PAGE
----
Additional to this, every week a custom report will be generated where different KPIs related to execution times. A scatter charts, combined with a clustering chart shall be more than enough. The reports are generated inside Power BI.
The mitigation plan for this is to migrate to the App Service Plan, where you have the ability to control what kind of resources you have available and to allocate dedicated resources only for this. On top of this, in App Service Plan you don’t have a timeout limitation, you can run a function as long as you want.
There are also other mechanisms to mitigate it, like code optimization or split the execution into multiple functions, but this will be decided later on if there will be problems with the timeout time.
Remarks: Azure Functions 1.X execution timeout for Consumption Plan is 10 minutes, in comparison with Azure Function 2.X where the maximum accepted value is 30 minutes.
On-premises support
The current support of Azure Function for t on-premises system if you want to have a stable system where you can run high loads is Kubernetes cluster. The cool thing that Microsoft is offering to us is the ability to run Azure Functions inside Kubernetes cluster as a Docker image.
The tool that is available on the market at this moment is allowing us to create from an Azure Function a Docker image that it is already configured with Horizontal Pod Autoscaler. This enables us without to do any custom configuration to have an Azure Function hosted inside Kubernetes as a container that can scale automatically based on the load. Beside this the deployment and service configuration part it’s also generated.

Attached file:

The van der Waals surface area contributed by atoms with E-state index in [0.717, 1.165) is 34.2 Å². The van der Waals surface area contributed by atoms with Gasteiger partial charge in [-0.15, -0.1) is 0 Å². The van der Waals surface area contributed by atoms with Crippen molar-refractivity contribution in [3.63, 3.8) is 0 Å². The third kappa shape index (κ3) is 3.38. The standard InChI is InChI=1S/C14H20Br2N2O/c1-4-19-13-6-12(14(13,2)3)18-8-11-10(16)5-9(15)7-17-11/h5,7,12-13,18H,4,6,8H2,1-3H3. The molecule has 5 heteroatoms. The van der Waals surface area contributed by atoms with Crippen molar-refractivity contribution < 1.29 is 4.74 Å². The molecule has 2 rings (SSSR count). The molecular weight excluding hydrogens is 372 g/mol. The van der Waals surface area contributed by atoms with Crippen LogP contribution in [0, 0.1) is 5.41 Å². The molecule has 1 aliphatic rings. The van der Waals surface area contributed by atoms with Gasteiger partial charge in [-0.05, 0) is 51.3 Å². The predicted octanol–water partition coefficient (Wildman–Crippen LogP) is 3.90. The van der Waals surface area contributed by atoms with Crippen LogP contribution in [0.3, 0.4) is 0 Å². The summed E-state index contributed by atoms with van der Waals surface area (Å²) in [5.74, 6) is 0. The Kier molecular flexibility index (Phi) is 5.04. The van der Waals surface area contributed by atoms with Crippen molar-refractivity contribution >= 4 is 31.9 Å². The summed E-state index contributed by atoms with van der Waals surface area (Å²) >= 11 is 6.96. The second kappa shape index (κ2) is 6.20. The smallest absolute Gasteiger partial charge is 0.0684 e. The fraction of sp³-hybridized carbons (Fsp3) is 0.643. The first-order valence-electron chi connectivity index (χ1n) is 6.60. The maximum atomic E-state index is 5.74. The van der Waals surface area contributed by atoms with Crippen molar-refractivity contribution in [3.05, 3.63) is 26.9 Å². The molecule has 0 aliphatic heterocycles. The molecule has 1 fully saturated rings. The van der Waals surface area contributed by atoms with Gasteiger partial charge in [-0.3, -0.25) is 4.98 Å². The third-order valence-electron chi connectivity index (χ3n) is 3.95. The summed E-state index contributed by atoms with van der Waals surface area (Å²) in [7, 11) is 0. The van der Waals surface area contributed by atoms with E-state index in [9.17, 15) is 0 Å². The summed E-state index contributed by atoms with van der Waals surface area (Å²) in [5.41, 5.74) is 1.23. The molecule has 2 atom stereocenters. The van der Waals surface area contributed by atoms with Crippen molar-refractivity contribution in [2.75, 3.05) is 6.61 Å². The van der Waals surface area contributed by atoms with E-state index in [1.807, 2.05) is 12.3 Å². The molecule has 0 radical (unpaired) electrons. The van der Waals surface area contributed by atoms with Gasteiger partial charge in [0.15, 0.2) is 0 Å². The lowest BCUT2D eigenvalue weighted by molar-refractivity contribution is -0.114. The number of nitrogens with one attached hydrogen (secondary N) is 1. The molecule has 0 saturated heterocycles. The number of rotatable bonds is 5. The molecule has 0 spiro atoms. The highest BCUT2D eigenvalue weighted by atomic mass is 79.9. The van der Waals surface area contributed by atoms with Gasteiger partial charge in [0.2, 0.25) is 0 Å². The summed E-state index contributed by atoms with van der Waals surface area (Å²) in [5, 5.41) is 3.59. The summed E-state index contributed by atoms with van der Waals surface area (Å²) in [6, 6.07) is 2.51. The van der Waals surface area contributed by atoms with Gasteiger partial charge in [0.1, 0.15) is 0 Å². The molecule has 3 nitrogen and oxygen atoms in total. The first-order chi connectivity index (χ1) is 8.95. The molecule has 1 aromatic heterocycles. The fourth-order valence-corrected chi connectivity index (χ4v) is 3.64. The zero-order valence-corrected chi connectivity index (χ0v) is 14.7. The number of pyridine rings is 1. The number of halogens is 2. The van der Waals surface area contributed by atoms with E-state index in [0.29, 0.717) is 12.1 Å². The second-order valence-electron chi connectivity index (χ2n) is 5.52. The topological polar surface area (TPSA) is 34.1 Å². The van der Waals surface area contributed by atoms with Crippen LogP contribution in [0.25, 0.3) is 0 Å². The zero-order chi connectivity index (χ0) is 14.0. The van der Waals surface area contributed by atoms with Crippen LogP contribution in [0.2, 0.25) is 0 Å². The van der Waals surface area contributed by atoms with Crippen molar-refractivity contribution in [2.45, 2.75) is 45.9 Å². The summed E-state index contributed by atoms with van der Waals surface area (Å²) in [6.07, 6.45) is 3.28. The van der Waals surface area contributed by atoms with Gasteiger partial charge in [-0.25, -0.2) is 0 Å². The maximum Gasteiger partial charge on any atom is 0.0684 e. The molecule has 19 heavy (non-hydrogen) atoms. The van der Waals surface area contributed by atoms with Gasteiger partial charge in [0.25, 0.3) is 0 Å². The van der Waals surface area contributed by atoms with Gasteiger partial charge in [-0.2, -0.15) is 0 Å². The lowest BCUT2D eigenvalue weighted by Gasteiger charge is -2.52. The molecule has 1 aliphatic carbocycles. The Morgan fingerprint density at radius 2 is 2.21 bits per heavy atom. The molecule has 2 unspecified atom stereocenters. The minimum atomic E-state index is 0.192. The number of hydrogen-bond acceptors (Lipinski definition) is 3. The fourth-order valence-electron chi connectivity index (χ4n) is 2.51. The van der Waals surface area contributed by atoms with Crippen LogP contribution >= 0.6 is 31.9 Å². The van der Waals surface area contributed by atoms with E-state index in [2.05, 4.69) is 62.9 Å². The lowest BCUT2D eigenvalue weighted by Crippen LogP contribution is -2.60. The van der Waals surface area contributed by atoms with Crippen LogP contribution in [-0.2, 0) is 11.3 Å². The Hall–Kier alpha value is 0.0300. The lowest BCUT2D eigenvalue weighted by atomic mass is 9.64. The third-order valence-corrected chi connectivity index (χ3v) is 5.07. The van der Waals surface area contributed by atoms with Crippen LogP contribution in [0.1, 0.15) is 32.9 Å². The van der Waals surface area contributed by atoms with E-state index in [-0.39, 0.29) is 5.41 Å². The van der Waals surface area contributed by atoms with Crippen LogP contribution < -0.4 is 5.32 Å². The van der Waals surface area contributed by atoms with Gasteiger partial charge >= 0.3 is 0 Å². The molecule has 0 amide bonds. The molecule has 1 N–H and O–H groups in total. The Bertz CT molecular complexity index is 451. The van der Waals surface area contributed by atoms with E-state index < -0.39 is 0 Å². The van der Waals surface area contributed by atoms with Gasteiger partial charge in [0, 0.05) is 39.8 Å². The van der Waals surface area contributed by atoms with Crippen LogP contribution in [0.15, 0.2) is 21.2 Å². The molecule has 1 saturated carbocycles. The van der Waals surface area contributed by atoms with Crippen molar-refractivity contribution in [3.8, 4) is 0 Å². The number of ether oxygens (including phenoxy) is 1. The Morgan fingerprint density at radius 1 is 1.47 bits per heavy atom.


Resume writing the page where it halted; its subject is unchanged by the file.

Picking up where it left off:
The tool that is allowing us to do this is called Core Tools and it is designed by the Azure Function team. Besides this, because it is a command line tool can be easily integrated with CI/CD systems that we have already in place.

AWS Environment
The same solution as for on-premises can be used to host our Azure Functions inside AWS EKS or in any other services based on Kubernetes.

The official support from Core Tools is allowing us to create images for Docker and deploy them in Kubernetes using/on top of:

  • Virtual-Kubelet
  • Knative
  • Kubectl
  • AKS (Azure Kubernetes Services)
  • ACR (Azure Container Registry) – Image hosting
  • ACS (Azure Container Services)
  • AWS EKS

Azure Functions Core Tools is available for download from:

  • Github - https://github.com/Azure/azure-functions-core-tools
  • npm- azure-functions-core-tools
  • choco – azure-functions-core-tools
  • Brew - azure-functions-core-tools
  • Ubuntu - https://packages.microsoft.com/config/ubuntu/XX.XX/packages-microsoft-prod.deb 


Conclusion
As we can see at this moment Azure Functions is allowing us to not be locked to run our solution only inside Azure as Functions. We have the ability to take our functions and spin-up as a console application or even inside Kubernetes. Azure Function Core Tools is enabling us to create Docker images and run them inside Kubernetes in any kind of environment.